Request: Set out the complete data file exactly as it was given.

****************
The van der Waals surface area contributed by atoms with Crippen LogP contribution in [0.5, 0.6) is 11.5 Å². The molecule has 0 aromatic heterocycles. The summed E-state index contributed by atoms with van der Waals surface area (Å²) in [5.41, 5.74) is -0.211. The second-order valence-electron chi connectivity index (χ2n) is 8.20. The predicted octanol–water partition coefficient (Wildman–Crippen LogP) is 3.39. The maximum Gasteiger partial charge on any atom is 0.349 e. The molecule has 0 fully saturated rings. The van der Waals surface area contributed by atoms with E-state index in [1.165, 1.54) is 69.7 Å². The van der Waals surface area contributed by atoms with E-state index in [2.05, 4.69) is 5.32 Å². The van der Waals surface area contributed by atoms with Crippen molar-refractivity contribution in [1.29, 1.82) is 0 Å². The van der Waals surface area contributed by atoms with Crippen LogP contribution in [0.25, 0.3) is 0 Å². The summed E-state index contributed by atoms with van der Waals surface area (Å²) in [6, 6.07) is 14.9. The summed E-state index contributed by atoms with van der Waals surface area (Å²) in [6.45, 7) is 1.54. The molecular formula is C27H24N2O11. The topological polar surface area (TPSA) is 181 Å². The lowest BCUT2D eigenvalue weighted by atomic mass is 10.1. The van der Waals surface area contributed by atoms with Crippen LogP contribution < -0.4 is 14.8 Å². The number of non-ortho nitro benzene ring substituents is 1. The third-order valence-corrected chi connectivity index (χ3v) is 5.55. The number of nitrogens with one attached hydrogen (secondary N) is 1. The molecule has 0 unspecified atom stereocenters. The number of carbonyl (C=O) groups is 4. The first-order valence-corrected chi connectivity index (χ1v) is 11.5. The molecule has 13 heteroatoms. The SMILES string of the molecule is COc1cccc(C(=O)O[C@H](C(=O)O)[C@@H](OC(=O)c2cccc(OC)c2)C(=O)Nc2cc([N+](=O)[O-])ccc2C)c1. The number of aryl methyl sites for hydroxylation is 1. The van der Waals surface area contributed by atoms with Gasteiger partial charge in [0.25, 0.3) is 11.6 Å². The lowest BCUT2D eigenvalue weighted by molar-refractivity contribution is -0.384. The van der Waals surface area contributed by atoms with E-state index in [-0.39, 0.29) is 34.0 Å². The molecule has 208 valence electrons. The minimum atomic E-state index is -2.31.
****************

The van der Waals surface area contributed by atoms with Crippen LogP contribution in [0.5, 0.6) is 11.5 Å². The molecule has 0 aromatic heterocycles. The summed E-state index contributed by atoms with van der Waals surface area (Å²) in [5.41, 5.74) is -0.211. The second-order valence-electron chi connectivity index (χ2n) is 8.20. The predicted octanol–water partition coefficient (Wildman–Crippen LogP) is 3.39. The maximum Gasteiger partial charge on any atom is 0.349 e. The molecule has 0 fully saturated rings. The van der Waals surface area contributed by atoms with E-state index in [1.165, 1.54) is 69.7 Å². The van der Waals surface area contributed by atoms with E-state index in [2.05, 4.69) is 5.32 Å². The van der Waals surface area contributed by atoms with Crippen molar-refractivity contribution in [1.29, 1.82) is 0 Å². The van der Waals surface area contributed by atoms with Crippen LogP contribution in [0.25, 0.3) is 0 Å². The summed E-state index contributed by atoms with van der Waals surface area (Å²) in [6, 6.07) is 14.9. The summed E-state index contributed by atoms with van der Waals surface area (Å²) in [6.45, 7) is 1.54. The molecular formula is C27H24N2O11. The topological polar surface area (TPSA) is 181 Å². The lowest BCUT2D eigenvalue weighted by atomic mass is 10.1. The van der Waals surface area contributed by atoms with Crippen LogP contribution < -0.4 is 14.8 Å². The number of non-ortho nitro benzene ring substituents is 1. The third-order valence-corrected chi connectivity index (χ3v) is 5.55. The number of nitrogens with one attached hydrogen (secondary N) is 1. The molecule has 0 unspecified atom stereocenters. The number of carbonyl (C=O) groups is 4. The first-order valence-corrected chi connectivity index (χ1v) is 11.5. The molecule has 13 heteroatoms. The SMILES string of the molecule is COc1cccc(C(=O)O[C@H](C(=O)O)[C@@H](OC(=O)c2cccc(OC)c2)C(=O)Nc2cc([N+](=O)[O-])ccc2C)c1. The number of aryl methyl sites for hydroxylation is 1. The van der Waals surface area contributed by atoms with Gasteiger partial charge in [0.25, 0.3) is 11.6 Å². The lowest BCUT2D eigenvalue weighted by molar-refractivity contribution is -0.384. The van der Waals surface area contributed by atoms with E-state index in [-0.39, 0.29) is 34.0 Å². The molecule has 208 valence electrons. The minimum atomic E-state index is -2.31.